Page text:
Even those unmoved by the spectacle of some policemen getting a taste of their own medicine should recognise the threat this carry-on poses to the future of journalism and press freedom. The ability of reporters and editors to protect their sources is the lifeblood of investigative journalism. There are already big legal barriers preventing whistleblowers giving information to the media. Who is going to blow the whistle on official misdeeds in future, if they might be secretly traced by the police even when acting in the ‘public interest’?
True, there have been some protests in media and civil liberties circles over the recent revelations of the police hacking a newspaper’s records. Some of those expressing unease, however, have only themselves to blame for this state of affairs. The Met’s attack on the Sun did not come out of the blue. It was a logical extension of the long-running war on the tabloid press – a war that has been supported by leading allegedly liberal voices.
The phone-hacking scandal became the pretext for criminalising tabloid journalism. Announcing the Leveson Inquiry in 2011, Tory prime minister David Cameron effectively declared open season on the popular press. He said that ‘while it’s vital that a free press can tell truth to power, it is equally important that those in power can tell truth to the press’. Historical roles were to be reversed overnight; from now on the authorities would hold the supposedly free press to account, rather than the other way around.
The inquiry that followed was a showtrial in which the tabloids were found guilty before proceedings began. Lord Justice Leveson set the tone by asking ‘Who guards the guardians?’ – that is, who is going to police the press? Or, we might say now, who will hack the hackers?
Meanwhile, the Met launched its biggest-ever operation – not against terrorism or drug gangs, but against the evil tabloids. To date at least 63 journalists have been arrested, many in floor-board-ripping dawn raids. So far five have been convicted, three found not guilty by a jury, 19 told there would be no further police action after being left in limbo on police bail for more than a year. Twenty-eight journalists are still awaiting trial and six more remain on police bail. (For a full breakdown of the police operations and the fate of the arrested journalists, see the Press Gazette.)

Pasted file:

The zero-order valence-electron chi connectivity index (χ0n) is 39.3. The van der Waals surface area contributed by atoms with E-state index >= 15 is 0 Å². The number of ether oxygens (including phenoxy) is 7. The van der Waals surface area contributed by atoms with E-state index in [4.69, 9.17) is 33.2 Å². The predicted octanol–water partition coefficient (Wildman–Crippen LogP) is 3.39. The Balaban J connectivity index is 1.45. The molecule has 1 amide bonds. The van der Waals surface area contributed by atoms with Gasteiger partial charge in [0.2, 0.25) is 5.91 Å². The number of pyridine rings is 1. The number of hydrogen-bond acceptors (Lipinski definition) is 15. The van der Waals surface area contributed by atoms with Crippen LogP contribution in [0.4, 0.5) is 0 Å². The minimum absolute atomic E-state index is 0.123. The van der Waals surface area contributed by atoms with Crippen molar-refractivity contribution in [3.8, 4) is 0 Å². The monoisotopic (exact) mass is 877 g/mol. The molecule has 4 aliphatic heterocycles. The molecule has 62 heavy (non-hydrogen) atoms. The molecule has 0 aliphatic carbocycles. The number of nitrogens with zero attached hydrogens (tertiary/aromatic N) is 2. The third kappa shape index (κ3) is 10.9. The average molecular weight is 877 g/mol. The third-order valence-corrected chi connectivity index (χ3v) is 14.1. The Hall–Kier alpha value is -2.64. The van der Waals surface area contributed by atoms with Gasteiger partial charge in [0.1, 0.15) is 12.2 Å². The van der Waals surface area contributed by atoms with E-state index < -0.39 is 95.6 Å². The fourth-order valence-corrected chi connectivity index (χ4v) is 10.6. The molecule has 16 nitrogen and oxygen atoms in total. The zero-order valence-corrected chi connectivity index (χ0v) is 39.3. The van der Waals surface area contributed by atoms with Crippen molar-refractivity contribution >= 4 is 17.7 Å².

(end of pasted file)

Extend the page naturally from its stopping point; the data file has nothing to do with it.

This has been an unprecedented official assault on the tabloid press. Yet it has been cheered by alleged liberals for whom ‘popular’ is a swear word where journalism is concerned. At the start of the News of the World phone-hacking scandal, for example, Guardian writers encouraged the police to go for the jugular and use the RIP Act against tabloid journalists. The head of Liberty, the UK’s leading civil liberties lobby, sat as a member of Lord Justice Leveson’s Star Chamber throughout the tabloid-bashing inquiry/Inquisition. They and others like them have legitimised the state’s war on tabloid journalism and helped make the Met feel free to hack the Sun’s records in pursuit of its sources with impunity.
This week’s revelations about the police and the press should put into perspective all the years of hysteria over phone-hacking. In terms of the historic struggle for a free society, the well-documented past offences of a private detective listening to voicemail messages for a now-closed newspaper amount to petty crimes. By comparison, the authorities mounting secret police raids on sections of the press is a felony against freedom. No prizes, however, for guessing which has attracted the greater outrage.
The RIP raid on the Sun confirms what spiked told those egging on the Met to use that Act at the start of the phone-hacking scandal: that such legislation establishes the right of state agencies not only to crackdown on snooping by others, but to spy on and hack the press and the public as they see fit. That is the scandal we should all be up in arms about.
It should be etched on the eyeballs of every illiberal liberal that the freedoms of expression and of the press are indivisible liberties. We must defend or abandon them for all. And we should accept no excuse for state attacks on those vital liberties.
Thomas Jefferson was the author of the First Amendment to the US Constitution, which set in stone that the authorities could ‘make no law abridging the freedom of speech, or of the press’. He said that, given a choice between having ‘a government without newspapers, or newspapers without a government, I should not hesitate a moment to prefer the latter’. In the same spirit, give me the freedom of trouble-making journalists to spy on the state rather than the legal right of the secret police to hack the unruly press.